Speech Remarks at the Funding Australia's Future Forum
Assistant Governor (Financial Markets)
Remarks at the Funding Australia's Future Forum
I will make two points, the first about global financial regulation, the second about the way forward for this project.
At the launch I talked about the need for a holistic review of global financial regulation. I think this does need to be done at a global level. There is a vast global regulatory reform agenda which is complex and interacting in a number of different ways. We need a better understanding of how some of these interactions occur. As I said before, each of these regulatory changes may well make sense in their own right, and when looked at in terms of their impact on their own particular market segment. I just don't get the sense that we have a good idea on how they will all interact and affect market functioning.
One good example of this is in the demand for collateral. Quite a number of the global reforms require banks, as well as others, to hold more high quality collateral than they did in the past. The shift to central clearing is one such reform. In a number of cases, margin has always been posted, but depending on how the shift to central clearing actually occurs, we may or may not get all the benefit of netting which would mean a greater demand for collateral. Then there are some transactions on which margin has not previously been required. The sort of collateral which can actually be posted is also changing. The liquidity reforms under Basel III also imply a material increase in demand for High Quality Liquid Assets (HQLA). I'll have some more to say on that in the Australian context next week.
The bottom line is that demand for HQLA is going up. As it so happens, this is occurring at a time where the supply is also going up quite a bit, given the fiscal situation around the globe.
So how is that greater demand for collateral going to play out? What are the implications? Is it just an issue of price working to clear the market or will there be impacts on market functioning?
The BIS Committee on Global Financial Stability, on which I sit, has published some work on that recently, but there is more to be done. This is just one example where we don't really know the full implications of the many interacting reforms underway.
That said, what I am not saying is that we should delay implementing some of these reforms in Australia, or pick and choose the ones the financial sector likes. I do not agree with that. We do not have that luxury.
As the papers we are discussing today highlight, the Australian system is part of the global financial system. The capital inflows are sourced from the global financial system. Given that, we don't have the option to opt out when we feel like it.
The second point I'd like to make gets right to the heart of the ACFS' agenda: Funding Australia's Future. It's a good question to ask. But I suppose I'm not sure how much further we can go with it.
The Australian financial system has undergone a severe stress test over the past five or six years.
And it has come through that pretty well.
Are there some things that can be done to make it function better and be more resilient?
Yes, and some of them have already been put in train over the past few years, so that the system now is more resilient than it was in 2007. Some of them are the reforms that are being done at the global level.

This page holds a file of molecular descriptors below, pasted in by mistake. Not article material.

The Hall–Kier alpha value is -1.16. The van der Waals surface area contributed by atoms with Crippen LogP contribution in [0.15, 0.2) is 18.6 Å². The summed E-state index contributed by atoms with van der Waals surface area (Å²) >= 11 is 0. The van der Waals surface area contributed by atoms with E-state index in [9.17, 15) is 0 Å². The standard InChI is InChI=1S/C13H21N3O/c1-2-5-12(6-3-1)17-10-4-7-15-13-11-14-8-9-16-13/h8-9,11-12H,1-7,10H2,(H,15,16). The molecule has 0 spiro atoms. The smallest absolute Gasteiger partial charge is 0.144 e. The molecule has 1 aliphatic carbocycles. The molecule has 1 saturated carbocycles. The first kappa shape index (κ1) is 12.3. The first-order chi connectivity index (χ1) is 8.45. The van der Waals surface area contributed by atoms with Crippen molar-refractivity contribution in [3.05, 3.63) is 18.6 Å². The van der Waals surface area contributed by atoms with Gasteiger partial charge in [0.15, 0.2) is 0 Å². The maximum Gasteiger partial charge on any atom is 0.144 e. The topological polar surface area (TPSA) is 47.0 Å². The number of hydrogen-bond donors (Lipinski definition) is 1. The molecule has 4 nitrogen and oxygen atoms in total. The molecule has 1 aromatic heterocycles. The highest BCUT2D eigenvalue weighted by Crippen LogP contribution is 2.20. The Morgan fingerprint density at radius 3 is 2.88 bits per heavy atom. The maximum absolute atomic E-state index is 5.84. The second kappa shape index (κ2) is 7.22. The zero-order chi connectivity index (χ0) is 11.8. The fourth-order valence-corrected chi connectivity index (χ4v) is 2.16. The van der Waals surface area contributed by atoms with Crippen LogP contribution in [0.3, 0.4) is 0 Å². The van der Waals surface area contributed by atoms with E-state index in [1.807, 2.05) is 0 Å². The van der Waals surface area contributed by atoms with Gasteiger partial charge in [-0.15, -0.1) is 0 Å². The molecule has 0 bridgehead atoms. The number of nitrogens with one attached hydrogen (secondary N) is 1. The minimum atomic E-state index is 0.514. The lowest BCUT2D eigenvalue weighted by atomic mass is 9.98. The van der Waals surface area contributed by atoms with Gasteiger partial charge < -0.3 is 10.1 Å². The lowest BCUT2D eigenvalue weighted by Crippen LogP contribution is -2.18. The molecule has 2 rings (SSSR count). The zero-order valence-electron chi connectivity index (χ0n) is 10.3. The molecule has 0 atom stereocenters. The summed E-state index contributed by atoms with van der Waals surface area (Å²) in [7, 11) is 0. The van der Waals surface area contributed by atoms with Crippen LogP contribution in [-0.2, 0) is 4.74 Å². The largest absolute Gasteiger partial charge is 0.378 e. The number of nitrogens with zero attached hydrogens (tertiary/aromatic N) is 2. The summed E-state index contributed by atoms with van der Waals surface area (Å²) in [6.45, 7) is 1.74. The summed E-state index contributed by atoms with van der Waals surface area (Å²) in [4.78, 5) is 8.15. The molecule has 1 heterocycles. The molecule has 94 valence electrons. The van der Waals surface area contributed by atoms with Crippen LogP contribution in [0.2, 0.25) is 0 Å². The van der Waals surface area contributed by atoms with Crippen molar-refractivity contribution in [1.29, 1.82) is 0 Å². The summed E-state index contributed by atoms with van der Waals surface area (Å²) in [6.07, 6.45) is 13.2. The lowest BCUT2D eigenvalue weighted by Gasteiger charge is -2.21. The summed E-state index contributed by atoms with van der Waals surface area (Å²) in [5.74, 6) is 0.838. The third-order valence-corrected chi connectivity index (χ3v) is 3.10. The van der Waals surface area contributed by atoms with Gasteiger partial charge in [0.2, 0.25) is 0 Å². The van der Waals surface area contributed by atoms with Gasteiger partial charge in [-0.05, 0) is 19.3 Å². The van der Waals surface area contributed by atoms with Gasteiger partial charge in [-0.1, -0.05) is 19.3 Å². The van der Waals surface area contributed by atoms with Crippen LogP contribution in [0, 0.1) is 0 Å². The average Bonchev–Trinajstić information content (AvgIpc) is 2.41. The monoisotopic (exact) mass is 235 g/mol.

The fact that the problems didn't happen here is also not a good argument for not implementing them. The reforms have been developed with the aim of increasing the resiliency of the financial system, which would seem to make them worthwhile in their own right. I don't see the logic in not learning from what happened elsewhere rather than waiting to learn the lesson painfully ourselves. Learning from others' mistakes is a lot less painful approach to life.
As the past few years show, the financial system is just that, a system, as Rod Maddock and Peter Munckton's paper highlights. It is also a set of markets where there is demand and supply and a market-clearing price. As the system evolves and is stressed in different parts, other parts of the system adjust. As supply and demand changes, the price adjusts.
Does this always happen seamlessly or painlessly?
No. But broadly speaking, the stress test of the past few years shows that it does happen. There were a lot of people worrying throughout that period about where the funding would come from. But in the event, the system broadly speaking coped. The system here didn't fail, and that is an important point to keep in mind in this whole exercise.
Prices did adjust. The exchange rate in 2008 was one of them. Deposit pricing was another.
Do markets always get this right? No they don't, but it's not clear what the better alternative is.
Regulation is motivated at least in part to address some of those deficiencies of markets.
Is regulation always going to get it right? Clearly not.
So that's why we need to keep on questioning the appropriateness of the structure of financial markets and their regulation. It's good to be asking the question in an environment when the system hasn't failed rather than when it has, as is the case in other countries. And that I see as the value of the work the ACFS is doing, namely asking the question, is the system working as well as it can? In particular, talking about the system, as Rod and Peter do. In terms of the way forward, Kevin Davis had a slide in his presentation which basically mapped the path out. What are the broad structural forces shaping the financial system in the years ahead. Do we want those structural forces to play out? Are they well founded or are they the result of some distortion in the system? So in a nutshell: think about the system, think about the broad structural forces.